By Tererai Karimakwenda
12 August, 2010
At a time when Robert Mugabe has once again unleashed the army, the police, youth militia, party thugs and the so-called war vets on innocent Zimbabweans and the opposition, it has been confirmed that both the US Congress and Senate are considering removing, or at least revising, the targeted sanctions imposed on Mugabe’s government and cronies.
Called the ‘Zimbabwe Sanctions Repeal Act of 2010,’ the new bill was introduced in the US Congress last week by African-American congressman Donald Payne and Senator Jim Inhofe, who sits on the Foreign Relations Committee. They claimed that the new legislation “aims to retune sanctions to reflect political changes, such as the national unity government installed in Harare in early 2009”. They believe that lifting the targeted sanctions imposed in 2001 would help to stop Mugabe’s human rights abuses, restore economic prosperity and foster a transition to democracy.
But recent events in Zimbabwe have shown that the so-called government of national unity is far from unified. State sponsored violence against the MDC has flared up and intensified as Mugabe’s ZANU PF seeks to influence the results of the ongoing constitutional outreach program, aimed at involving ordinary Zimbabweans in the constitution making process.
Mugabe has also unilaterally reassigned ambassadors, refused to appoint MDC officials to key government posts and made decisions without consulting the MDC. There is still no independent radio and television in the country, while ZANU PF uses the ZBC radio and television to spread hate speech and propaganda.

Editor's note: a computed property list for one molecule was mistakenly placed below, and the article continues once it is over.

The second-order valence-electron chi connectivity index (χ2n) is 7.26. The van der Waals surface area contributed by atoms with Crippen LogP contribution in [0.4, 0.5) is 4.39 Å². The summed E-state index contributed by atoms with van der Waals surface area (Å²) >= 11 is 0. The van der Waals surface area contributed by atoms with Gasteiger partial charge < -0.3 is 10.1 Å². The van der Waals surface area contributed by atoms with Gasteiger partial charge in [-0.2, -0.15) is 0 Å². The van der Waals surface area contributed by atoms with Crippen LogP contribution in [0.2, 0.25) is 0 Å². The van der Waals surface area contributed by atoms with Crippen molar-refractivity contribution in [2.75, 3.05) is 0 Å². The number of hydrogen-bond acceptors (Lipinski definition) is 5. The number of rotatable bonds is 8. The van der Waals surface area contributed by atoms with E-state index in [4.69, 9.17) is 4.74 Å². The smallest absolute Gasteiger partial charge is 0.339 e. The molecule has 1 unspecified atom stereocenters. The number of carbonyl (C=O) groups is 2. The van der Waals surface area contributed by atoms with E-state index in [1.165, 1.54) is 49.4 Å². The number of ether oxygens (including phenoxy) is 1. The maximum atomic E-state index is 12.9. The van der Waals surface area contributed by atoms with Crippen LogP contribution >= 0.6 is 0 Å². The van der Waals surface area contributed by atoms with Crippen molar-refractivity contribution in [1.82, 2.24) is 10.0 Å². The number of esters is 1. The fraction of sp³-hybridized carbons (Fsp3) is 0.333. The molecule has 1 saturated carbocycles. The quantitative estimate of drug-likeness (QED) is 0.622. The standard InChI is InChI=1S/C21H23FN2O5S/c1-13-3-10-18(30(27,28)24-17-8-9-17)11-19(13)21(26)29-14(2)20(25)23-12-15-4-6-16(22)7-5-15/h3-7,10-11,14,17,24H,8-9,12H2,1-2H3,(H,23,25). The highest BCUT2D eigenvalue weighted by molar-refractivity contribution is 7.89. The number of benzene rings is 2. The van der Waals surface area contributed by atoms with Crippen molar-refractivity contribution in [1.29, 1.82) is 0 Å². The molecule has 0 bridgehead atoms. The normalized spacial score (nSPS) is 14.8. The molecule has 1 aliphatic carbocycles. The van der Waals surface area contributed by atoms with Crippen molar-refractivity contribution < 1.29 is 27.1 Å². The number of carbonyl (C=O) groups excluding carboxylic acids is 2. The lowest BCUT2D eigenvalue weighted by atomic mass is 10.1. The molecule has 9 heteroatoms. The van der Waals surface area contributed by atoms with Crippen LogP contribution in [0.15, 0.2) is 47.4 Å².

Luke Zunga from the Global Zimbabwe Forum said the US bill’s sponsors may be responding to pressure from the Southern African Development Community (SADC) not to interfere and to reward the unity government.
He added: “It is yielding to African pressure prematurely rather than waiting to see a complete reversal of undemocratic practices in the country.”
Zunga also believes the presence of the MDC in the unity government has complicated issues. He explained: “I don’t think that Zimbabwe is anywhere close to resolving these issues. They now make it look like everything is working, yet the machinery for violence is still in place.”
Zunga concluded: “Any relaxation of whatever pressure Zimbabwe had would be interpreted as meaning that Zimbabwe is back to normal and I don’t think it is. It has a long way to go and probably won’t get there if pressure is relaxed.”